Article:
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 Post subject: What makes an endure bike road legal for greenlaning
PostPosted: Sun Apr 30, 2017 8:28 am 
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50 cc

Joined: Sun Dec 11, 2016 12:43 pm
Posts: 2
Hello TRF,

I wonder if someone can clarify what makes a endure bike road legal please. I have just bought my first enduro bike CRF250X and about to join Devon TRF and was told the was bike road legal. I am sure this question has bene asked countless times to you all but bear with me. The research i have done and what I am being told is a little confusing.
My CRF205X has no odometer only a small trail tech device which shows the time, the hours and the rpm. no speedometer. it has no brake light ( only a static tail light), and no horn. it is road registered and i have a reg plate. the dealer who sold me the bike says to is road legal. I have been told by another dealer the bike has to have a horn, brake light and a dual beam headlight operated by controls from the handle bars. I do not need the bike to be fully road legal only what they term as a daylight MOT which is what I think you need to ride on public roads while getting to lanes. The bike is going to be used only for green landing so I assume it needs only a daytime MOT.

I have been told that a Honda Road Legal Kit is going to set me back £600 plus labour.

Thanks for your advice in advance


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 Post subject: Re: What makes an endure bike road legal for greenlaning
PostPosted: Sun Apr 30, 2017 8:39 am 
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125cc

Joined: Mon Oct 05, 2015 10:53 am
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I'm sure others more knowledgable will chip in..but my DRZ has only a dipped beam, brake light on the front and I have a battery powered horn that I put on for MOT purposes...I do have a trail tech speedo which I believe is supposed to back lit..but not sure on that last fact...anyway mine passes an MOT in that guise, which makes it road legal...of course tyres, mousses/Tubliss will come into it too..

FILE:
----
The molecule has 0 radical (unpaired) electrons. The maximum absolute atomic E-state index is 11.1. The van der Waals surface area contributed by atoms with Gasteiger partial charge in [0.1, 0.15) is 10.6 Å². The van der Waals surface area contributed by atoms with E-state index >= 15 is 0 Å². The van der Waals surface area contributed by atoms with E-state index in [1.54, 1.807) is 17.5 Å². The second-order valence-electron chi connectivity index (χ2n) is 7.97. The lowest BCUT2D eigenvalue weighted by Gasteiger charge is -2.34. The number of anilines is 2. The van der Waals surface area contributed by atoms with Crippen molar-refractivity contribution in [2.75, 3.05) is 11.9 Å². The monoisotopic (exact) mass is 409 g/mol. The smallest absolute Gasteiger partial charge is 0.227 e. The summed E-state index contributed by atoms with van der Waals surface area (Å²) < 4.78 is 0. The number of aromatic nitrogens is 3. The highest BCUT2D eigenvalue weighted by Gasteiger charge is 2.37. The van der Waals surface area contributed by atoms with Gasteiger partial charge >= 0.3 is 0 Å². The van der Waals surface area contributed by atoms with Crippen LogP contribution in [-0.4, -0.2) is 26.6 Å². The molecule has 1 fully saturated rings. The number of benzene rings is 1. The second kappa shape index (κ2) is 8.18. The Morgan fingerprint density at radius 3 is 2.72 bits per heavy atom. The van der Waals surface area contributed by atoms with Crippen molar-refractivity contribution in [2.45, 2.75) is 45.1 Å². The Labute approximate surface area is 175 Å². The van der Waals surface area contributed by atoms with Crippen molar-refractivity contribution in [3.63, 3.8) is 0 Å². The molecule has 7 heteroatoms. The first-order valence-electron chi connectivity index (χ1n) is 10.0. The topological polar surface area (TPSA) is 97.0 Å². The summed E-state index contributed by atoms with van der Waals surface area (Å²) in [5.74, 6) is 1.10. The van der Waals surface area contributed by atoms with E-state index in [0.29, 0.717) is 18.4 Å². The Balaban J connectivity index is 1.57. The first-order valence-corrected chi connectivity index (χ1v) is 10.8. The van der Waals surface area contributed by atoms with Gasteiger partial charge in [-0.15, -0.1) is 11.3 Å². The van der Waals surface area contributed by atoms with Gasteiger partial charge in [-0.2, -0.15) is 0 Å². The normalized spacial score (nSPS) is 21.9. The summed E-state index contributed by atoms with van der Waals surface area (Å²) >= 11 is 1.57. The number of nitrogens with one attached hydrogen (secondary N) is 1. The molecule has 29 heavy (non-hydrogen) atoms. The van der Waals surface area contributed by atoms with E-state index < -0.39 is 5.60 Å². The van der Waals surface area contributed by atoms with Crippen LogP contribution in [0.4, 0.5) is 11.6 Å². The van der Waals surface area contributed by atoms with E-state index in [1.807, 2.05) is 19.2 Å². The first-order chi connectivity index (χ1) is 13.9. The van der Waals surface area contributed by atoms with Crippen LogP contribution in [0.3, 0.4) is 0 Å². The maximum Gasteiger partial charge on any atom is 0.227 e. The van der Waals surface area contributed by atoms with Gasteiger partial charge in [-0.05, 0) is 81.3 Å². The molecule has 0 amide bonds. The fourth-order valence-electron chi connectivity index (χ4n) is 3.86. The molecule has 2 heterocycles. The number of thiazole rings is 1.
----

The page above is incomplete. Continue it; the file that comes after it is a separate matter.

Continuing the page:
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 Post subject: Re: What makes an endure bike road legal for greenlaning
PostPosted: Sun Apr 30, 2017 9:30 am 
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300 cc
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Joined: Mon Apr 22, 2013 7:07 pm
Posts: 570
What you have is a bike that's been modified to qualify for enduros but not really for trail riding.

For an mot it's ALL lights working ( hi: low headlight tail light:stop light and indicators if fitted) or NO lights fitted AT ALL. Must have a powered horn (some may let you get away with the old squeezy hooter type but not technically legal). It Should also have a bs stamped silencer and road legal tyres. Speedo and odometer I think may also be needed. As mileage needs recording and you need to know your speed on the road.

I think what you have bought is a bike that's "road registered" but not actually "road legal" at the moment.